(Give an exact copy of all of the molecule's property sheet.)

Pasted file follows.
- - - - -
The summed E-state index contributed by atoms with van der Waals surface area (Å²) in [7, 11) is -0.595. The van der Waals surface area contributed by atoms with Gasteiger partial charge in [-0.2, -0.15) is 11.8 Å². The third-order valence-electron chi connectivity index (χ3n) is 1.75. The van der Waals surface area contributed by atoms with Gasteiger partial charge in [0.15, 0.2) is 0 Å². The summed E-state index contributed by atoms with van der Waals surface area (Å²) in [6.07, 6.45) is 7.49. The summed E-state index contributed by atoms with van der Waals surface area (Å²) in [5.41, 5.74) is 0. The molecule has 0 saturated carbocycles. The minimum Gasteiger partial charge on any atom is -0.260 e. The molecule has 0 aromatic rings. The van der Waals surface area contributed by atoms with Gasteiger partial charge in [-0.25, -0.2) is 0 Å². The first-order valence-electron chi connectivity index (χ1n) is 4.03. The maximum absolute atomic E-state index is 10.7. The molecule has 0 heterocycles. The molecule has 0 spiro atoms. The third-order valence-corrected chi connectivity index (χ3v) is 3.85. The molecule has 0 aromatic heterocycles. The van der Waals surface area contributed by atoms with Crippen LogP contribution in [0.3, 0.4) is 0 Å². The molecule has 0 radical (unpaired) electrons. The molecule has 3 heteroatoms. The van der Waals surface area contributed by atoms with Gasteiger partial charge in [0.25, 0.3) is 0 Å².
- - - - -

The summed E-state index contributed by atoms with van der Waals surface area (Å²) in [7, 11) is -0.595. The van der Waals surface area contributed by atoms with Gasteiger partial charge in [-0.2, -0.15) is 11.8 Å². The third-order valence-electron chi connectivity index (χ3n) is 1.75. The van der Waals surface area contributed by atoms with Gasteiger partial charge in [0.15, 0.2) is 0 Å². The summed E-state index contributed by atoms with van der Waals surface area (Å²) in [6.07, 6.45) is 7.49. The summed E-state index contributed by atoms with van der Waals surface area (Å²) in [5.41, 5.74) is 0. The molecule has 0 saturated carbocycles. The minimum Gasteiger partial charge on any atom is -0.260 e. The molecule has 0 aromatic rings. The van der Waals surface area contributed by atoms with Gasteiger partial charge in [-0.25, -0.2) is 0 Å². The first-order valence-electron chi connectivity index (χ1n) is 4.03. The maximum absolute atomic E-state index is 10.7. The molecule has 0 heterocycles. The molecule has 0 spiro atoms. The third-order valence-corrected chi connectivity index (χ3v) is 3.85. The molecule has 0 aromatic heterocycles. The van der Waals surface area contributed by atoms with Crippen LogP contribution in [0.3, 0.4) is 0 Å². The molecule has 0 radical (unpaired) electrons. The molecule has 3 heteroatoms. The van der Waals surface area contributed by atoms with Gasteiger partial charge in [0.25, 0.3) is 0 Å².